Much of the same communication points for staff hold true when announcing a merger to your clients. There are a few different twists obviously.
Client retention has its foundation in the reasons a client chose you or your firm to provide services to them. A client selects a firm based on chemistry between client and accountant, location of firm’s office, cost and perceived value of services, professional expertise and trust. The announcement of the merger or acquisition may cause clients to ask:
- Will my relationship with the firm change?
- Will the partner I have been dealing with still be there?
- Will my fees increase?
- Will the staff I am used to dealing with and procedures I am accustomed to working with remain the same?
- Will the firm’s location still be convenient?
Addressing these concerns is critical to client retention in the merger/acquisition announcement. You need to reassure them that the things they depend on will not change. You need to emphasize continuity regardless of what is changing, focus on things that are not changing and stress what the client is gaining rather than losing.
- Time the announcement. Timing lends critical support to client retention and transition. Decide when various clients should be told. All clients should be informed fairly close to when the formal announcement will become public news. How and when you make the announcement depends on the importance of the client to the firm and the amount and timing of interactions with the client.
- Craft the message. Whether you communicate with clients in person, by letter or by phone, make sure you send a consistent, positive message about the transaction. Talk about how the merger/acquisition benefits the client. Focus on things that will not change such as staff, fees and client services, and promote new or specialized services that will be offered and the additional services and benefits this new affiliation will create.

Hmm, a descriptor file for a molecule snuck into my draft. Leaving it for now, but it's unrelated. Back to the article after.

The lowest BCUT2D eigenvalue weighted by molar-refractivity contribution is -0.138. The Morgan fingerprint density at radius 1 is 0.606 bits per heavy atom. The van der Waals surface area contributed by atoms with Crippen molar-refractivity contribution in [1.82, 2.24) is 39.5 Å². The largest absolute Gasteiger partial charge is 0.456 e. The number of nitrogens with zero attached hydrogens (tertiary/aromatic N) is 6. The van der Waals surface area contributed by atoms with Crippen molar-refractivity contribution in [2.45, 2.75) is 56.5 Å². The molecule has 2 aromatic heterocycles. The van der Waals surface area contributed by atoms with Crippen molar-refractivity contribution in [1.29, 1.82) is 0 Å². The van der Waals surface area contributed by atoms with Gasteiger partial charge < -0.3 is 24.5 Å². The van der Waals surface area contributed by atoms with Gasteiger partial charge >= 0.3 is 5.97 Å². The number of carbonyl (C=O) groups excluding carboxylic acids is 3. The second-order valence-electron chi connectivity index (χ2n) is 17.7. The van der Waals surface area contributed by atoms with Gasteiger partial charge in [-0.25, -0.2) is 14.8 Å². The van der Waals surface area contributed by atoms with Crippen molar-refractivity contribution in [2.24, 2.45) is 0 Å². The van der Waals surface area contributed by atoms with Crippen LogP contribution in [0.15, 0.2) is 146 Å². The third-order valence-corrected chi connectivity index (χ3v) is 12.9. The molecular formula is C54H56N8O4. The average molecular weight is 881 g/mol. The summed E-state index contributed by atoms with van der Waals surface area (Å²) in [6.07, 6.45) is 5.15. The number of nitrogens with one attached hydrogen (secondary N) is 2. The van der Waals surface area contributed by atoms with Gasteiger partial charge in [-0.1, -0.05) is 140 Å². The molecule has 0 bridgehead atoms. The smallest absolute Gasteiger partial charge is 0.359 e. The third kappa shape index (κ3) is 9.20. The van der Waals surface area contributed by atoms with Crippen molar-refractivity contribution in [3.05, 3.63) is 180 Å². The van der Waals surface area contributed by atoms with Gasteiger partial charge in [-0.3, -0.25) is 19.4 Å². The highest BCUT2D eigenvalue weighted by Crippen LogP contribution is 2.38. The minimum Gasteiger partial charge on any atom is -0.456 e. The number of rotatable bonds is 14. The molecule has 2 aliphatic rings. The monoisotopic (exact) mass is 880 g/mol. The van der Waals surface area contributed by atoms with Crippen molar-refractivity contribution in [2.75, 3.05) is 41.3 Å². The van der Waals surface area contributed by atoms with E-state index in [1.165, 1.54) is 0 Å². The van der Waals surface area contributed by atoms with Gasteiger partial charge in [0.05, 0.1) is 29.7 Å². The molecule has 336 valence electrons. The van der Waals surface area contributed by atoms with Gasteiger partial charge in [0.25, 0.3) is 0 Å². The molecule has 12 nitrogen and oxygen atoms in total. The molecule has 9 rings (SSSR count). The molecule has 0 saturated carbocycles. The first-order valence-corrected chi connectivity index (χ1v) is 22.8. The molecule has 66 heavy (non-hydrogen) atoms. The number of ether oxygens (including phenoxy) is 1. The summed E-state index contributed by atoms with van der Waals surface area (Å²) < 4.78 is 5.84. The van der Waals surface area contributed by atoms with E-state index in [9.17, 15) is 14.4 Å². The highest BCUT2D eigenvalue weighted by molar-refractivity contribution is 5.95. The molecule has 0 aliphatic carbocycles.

- Determine how to deliver the message. The importance of the client will dictate how the announcement is made as well as when it is made: a personal visit or a phone call by the partner. Deliver the message in a way that allows you to respond to key questions in order to reinforce to the client that he/she is important to the firm. The largest clients are traditionally told in person; others via the phone and yet others through the announcement letter.
- Introduce the successor or merger partner(s). A personal introduction by the existing partner of the successor to the client helps assure an effective transaction. In addition to introducing the successor, defer to him/her whenever possible and allow them to take charge on issues during the transition process while still holding out the illusion (or reality) that you are still involved.
- Involve both firms in the communication process. Little things can make a difference in perception. Mailing the announcement letter in the predecessor’s envelope but writing it on the successor firm’s letterhead ensures the letter will be opened and sends a powerful but subtle message about the transition.
- Time commitment of the seller to the transition. In order for a successful transition, sellers need to spend time seeing clients and remaining available for consultation via phone and email in order for the clients to perceive no difference in the relationship. Planning an appropriate amount of face time to ensure a proper transition for larger clients is key.
- Focus on continuity of service. This is critical to retaining clients. Retain contact information such as phone and fax numbers, domain names and email addresses for at least a year. It is simple and easy to use forwarding features for both email and telecommunications. Answer the acquired firm’s phone number on a dedicated line with a custom greeting that uses both firms’ names. When you intend to stop this practice send another merger announcement letter but this time the message should focus on how wonderful the past six months (or year) has been and the wonderful growth experienced by the combined firm. In this letter again announce the new phone numbers and email addresses and suggest clients update their records.
- Maintaining service and billing methods. Don’t immediately change work process and billing systems, wait until clients are comfortable with the new firm. If changes must be made soon after the affiliation, make them slowly and focus on those with significant priority.
For more information on client and staff issues in a transition:
- How to Maximize Client Retention After a Merger by Joel Sinkin and Terrence Putney, Journal of Accountancy, c2014
- Keeping it Together: Plan the Transition to Retain Staff and Clients (Part 2 of 2) by Joel Sinkin and Terrence Putney, Journal of Accountancy, c2009
- The Long Goodbye by Joel Sinkin and Terrence Putney, Journal of Accountancy, c2013